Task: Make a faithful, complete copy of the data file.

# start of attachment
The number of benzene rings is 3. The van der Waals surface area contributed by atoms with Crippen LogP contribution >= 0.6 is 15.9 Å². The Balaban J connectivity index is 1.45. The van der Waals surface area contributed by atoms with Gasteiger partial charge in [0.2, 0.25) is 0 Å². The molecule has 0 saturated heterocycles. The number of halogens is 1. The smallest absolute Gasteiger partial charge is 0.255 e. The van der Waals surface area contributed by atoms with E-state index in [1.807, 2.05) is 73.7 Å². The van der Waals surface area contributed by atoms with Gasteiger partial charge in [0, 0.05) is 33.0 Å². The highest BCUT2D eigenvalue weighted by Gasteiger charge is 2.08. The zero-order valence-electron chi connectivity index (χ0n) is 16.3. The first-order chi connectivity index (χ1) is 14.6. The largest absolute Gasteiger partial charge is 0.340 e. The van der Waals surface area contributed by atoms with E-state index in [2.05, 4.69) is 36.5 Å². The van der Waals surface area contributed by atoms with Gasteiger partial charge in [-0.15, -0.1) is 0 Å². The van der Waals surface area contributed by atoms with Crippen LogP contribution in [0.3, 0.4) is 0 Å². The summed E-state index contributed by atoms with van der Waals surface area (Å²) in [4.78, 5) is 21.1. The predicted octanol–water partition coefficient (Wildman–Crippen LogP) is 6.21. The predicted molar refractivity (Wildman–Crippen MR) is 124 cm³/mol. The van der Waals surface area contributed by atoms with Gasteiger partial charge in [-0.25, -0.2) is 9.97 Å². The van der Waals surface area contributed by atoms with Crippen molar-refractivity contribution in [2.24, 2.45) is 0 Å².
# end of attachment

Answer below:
The number of benzene rings is 3. The van der Waals surface area contributed by atoms with Crippen LogP contribution >= 0.6 is 15.9 Å². The Balaban J connectivity index is 1.45. The van der Waals surface area contributed by atoms with Gasteiger partial charge in [0.2, 0.25) is 0 Å². The molecule has 0 saturated heterocycles. The number of halogens is 1. The smallest absolute Gasteiger partial charge is 0.255 e. The van der Waals surface area contributed by atoms with E-state index in [1.807, 2.05) is 73.7 Å². The van der Waals surface area contributed by atoms with Gasteiger partial charge in [0, 0.05) is 33.0 Å². The highest BCUT2D eigenvalue weighted by Gasteiger charge is 2.08. The zero-order valence-electron chi connectivity index (χ0n) is 16.3. The first-order chi connectivity index (χ1) is 14.6. The largest absolute Gasteiger partial charge is 0.340 e. The van der Waals surface area contributed by atoms with E-state index in [2.05, 4.69) is 36.5 Å². The van der Waals surface area contributed by atoms with Gasteiger partial charge in [-0.15, -0.1) is 0 Å². The van der Waals surface area contributed by atoms with Crippen LogP contribution in [0.3, 0.4) is 0 Å². The summed E-state index contributed by atoms with van der Waals surface area (Å²) in [4.78, 5) is 21.1. The predicted octanol–water partition coefficient (Wildman–Crippen LogP) is 6.21. The predicted molar refractivity (Wildman–Crippen MR) is 124 cm³/mol. The van der Waals surface area contributed by atoms with Gasteiger partial charge in [-0.25, -0.2) is 9.97 Å². The van der Waals surface area contributed by atoms with Crippen molar-refractivity contribution in [2.24, 2.45) is 0 Å².